In the long term, scaling up green infrastructure will require ongoing community engagement to infuse more considerations for ecological health into resident preferences for urban landscapes, while also ensuring that urban greening practices work in service of existing communities by reflecting their values and culture.
About the Author
As director of community partnerships at Holden Forests & Gardens, Sandra Albro works to connect local communities to the wonder, beauty, and value of trees and plants. Her areas of expertise are in collaborative urban greening and vacant land use as tools for community health and revitalization. She was project manager for “Vacant to Vibrant”, an urban greening initiative in three Great Lakes cities, and is author of the book, Vacant to Vibrant: Creating Successful Green Infrastructure Networks (Island Press, 2019).
[i] Joan Iverson Nassauer, The Aesthetics of Horticulture: Neatness as a Form of Care (Alexandria, VA: American Society for Horticultural Science, 1988).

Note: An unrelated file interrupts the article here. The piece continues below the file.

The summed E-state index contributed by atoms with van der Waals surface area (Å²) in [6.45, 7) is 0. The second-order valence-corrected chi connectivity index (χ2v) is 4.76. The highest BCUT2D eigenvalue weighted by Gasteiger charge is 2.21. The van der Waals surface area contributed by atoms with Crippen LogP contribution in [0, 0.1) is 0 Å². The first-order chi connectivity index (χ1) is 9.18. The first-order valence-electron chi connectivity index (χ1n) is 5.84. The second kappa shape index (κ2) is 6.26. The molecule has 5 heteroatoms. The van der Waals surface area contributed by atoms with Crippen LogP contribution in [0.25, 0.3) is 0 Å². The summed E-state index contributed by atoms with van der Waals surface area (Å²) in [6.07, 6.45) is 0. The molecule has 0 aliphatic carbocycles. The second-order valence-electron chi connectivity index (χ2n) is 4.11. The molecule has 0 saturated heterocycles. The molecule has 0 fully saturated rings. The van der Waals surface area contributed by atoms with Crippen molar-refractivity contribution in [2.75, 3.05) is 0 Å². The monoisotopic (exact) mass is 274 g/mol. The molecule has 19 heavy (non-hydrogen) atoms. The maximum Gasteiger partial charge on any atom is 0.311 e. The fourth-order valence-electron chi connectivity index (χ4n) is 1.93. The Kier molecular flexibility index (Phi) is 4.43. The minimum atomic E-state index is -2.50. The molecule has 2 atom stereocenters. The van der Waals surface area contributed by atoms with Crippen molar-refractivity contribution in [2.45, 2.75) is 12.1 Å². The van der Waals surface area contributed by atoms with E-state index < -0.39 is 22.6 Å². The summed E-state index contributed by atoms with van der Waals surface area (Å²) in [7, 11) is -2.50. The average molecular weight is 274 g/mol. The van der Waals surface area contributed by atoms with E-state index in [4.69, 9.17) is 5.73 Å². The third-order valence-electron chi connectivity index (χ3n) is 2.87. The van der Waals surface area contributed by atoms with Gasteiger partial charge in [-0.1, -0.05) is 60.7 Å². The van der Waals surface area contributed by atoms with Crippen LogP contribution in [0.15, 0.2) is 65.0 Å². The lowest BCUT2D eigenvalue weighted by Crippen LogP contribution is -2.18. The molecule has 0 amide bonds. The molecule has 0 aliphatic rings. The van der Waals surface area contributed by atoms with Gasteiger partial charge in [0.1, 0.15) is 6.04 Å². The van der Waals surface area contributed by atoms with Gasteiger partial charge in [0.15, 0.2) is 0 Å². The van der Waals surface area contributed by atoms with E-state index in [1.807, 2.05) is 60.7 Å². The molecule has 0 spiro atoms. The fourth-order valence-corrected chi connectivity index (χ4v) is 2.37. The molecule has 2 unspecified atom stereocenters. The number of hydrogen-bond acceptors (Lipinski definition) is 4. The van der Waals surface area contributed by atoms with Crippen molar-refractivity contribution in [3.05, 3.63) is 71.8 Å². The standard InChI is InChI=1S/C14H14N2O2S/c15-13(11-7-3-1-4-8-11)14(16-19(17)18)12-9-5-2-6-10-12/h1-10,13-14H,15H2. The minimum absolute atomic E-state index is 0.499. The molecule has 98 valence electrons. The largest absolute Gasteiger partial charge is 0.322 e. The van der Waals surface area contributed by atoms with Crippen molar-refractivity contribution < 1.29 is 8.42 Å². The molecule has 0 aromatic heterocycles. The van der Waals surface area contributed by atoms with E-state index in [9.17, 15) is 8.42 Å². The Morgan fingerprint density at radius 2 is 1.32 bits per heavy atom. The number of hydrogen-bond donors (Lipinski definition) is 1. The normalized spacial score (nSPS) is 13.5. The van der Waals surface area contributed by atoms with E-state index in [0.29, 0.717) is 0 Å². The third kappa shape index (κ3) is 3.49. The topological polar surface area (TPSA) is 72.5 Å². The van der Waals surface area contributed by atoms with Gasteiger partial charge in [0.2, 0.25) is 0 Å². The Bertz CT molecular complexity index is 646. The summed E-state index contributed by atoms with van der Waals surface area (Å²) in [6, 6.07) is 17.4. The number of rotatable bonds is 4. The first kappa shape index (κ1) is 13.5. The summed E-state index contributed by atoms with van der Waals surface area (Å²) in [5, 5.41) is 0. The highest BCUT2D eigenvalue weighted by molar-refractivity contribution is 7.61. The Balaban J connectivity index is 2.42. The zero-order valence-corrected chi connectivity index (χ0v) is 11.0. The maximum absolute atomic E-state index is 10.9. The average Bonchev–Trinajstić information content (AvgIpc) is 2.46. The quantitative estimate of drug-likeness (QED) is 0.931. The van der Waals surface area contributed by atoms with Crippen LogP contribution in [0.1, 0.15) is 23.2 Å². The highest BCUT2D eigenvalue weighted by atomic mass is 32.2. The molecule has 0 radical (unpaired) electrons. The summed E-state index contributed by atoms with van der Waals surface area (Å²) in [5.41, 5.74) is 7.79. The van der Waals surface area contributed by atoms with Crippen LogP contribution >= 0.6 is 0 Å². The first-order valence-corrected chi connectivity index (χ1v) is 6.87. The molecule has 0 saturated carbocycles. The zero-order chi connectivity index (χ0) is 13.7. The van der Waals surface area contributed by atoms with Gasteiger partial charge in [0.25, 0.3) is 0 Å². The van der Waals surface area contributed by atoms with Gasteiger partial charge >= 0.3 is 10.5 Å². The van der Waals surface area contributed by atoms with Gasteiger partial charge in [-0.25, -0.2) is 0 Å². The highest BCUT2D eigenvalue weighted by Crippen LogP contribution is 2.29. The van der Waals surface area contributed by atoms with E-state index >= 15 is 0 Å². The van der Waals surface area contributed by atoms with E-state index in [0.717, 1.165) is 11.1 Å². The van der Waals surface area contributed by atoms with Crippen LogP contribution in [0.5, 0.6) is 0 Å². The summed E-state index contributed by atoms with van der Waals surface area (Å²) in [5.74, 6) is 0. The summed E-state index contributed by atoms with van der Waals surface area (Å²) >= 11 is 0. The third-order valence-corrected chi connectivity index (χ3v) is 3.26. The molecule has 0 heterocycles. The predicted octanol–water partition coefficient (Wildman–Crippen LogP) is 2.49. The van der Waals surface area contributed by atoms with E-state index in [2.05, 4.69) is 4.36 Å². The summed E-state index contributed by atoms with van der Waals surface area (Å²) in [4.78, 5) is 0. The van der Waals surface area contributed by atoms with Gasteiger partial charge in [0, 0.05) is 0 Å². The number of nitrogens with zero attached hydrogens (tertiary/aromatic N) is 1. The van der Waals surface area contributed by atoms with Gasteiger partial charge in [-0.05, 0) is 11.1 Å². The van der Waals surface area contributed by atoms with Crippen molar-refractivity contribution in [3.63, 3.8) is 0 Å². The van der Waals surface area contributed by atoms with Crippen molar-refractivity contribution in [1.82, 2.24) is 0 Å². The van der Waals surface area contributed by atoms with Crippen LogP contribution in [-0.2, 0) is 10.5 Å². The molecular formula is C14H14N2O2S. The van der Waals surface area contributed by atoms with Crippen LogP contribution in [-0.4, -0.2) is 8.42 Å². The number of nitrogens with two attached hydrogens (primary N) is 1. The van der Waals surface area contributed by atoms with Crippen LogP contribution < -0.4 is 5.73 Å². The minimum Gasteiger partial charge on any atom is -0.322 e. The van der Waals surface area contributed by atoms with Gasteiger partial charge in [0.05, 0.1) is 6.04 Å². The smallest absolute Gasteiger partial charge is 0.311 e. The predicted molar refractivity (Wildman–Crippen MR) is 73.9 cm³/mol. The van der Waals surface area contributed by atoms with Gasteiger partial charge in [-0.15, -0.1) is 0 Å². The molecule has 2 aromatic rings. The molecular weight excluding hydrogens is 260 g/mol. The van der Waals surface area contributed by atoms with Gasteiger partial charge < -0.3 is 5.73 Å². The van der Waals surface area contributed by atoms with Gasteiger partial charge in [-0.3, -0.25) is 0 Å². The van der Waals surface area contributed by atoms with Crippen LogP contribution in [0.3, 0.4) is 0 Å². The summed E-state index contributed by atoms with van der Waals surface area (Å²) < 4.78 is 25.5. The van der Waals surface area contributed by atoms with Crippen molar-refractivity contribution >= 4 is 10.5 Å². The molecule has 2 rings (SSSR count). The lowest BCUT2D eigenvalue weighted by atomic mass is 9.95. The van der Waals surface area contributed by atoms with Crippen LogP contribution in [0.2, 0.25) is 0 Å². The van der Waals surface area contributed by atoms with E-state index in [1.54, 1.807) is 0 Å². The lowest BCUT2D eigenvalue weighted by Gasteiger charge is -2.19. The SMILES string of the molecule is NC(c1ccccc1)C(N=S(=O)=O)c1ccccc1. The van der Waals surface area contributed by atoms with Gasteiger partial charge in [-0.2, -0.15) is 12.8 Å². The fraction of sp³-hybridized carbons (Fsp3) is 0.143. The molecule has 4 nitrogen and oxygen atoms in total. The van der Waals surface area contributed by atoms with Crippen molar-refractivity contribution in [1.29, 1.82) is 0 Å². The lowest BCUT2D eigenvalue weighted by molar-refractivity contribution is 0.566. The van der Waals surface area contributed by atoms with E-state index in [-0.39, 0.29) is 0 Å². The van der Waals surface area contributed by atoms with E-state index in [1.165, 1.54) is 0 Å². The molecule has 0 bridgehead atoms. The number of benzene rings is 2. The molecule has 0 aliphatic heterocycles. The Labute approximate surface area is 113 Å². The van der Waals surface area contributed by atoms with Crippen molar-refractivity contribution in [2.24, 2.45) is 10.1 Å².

[ii] Gobster, Paul H., Joan I. Nassauer, Terry C. Daniel, and Gary Fry. “The shared landscape: what does aesthetics have to do with ecology?.” Landscape ecology 22, no. 7 (2007): 959-972.
[iii] Branas et al., “A Difference-in-Differences Analysis of Health, Safety, and Greening Vacant Urban Space”.
[iv] Eugenia Garvin, Charles Branas, Shimrit Keddem, Jeffrey Sellman, and Carolyn Cannuscio, “More Than Just an Eyesore: Local Insights and Solutions on Vacant Land and Urban Health,” Journal of Urban Health 90, no. 3 (2013): 412–426.
[v] Gobster et al., “The Shared Landscape”.
[vi] Joan Iverson Nassauer, Zhifang Wang, and Erik Dayrell, “What Will the Neighbors Think? Cultural Norms and Ecological Design,” Landscape and Urban Planning 92, no. 3–4 (2009): 282–292.
[vii] Shari L. Rodriguez, M. Nils Peterson, and Christopher J. Moorman, “Does Education Influence Wildlife Friendly Landscaping Preferences?” Urban Ecosystems 20, no. 2 (2017): 489–496.
[viii] Nassauer, The Aesthetics of Horticulture: Neatness as a Form of Care.
[ix] P. Wesley Schultz, Jessica M. Nolan, Robert B. Cialdini, Noah J. Goldstein, and Vladas Griskevicius, “The Constructive, Destructive, and Reconstructive Power of Social Norms,” Psychological Science 18, no. 5 (2007): 429–434.
[x] Todd Makse and Anand E. Sokhey, “The Displaying of Yard Signs as a Form of Political Participation,” Political Behavior 36, no. 1 (2014): 189–213.
[xi] Larissa Larsen and Sharon L. Harlan, “Desert Dreamscapes: Residential Landscape Preference and Behavior,” Landscape and Urban Planning 78, no. 1–2 (2006): 85–100.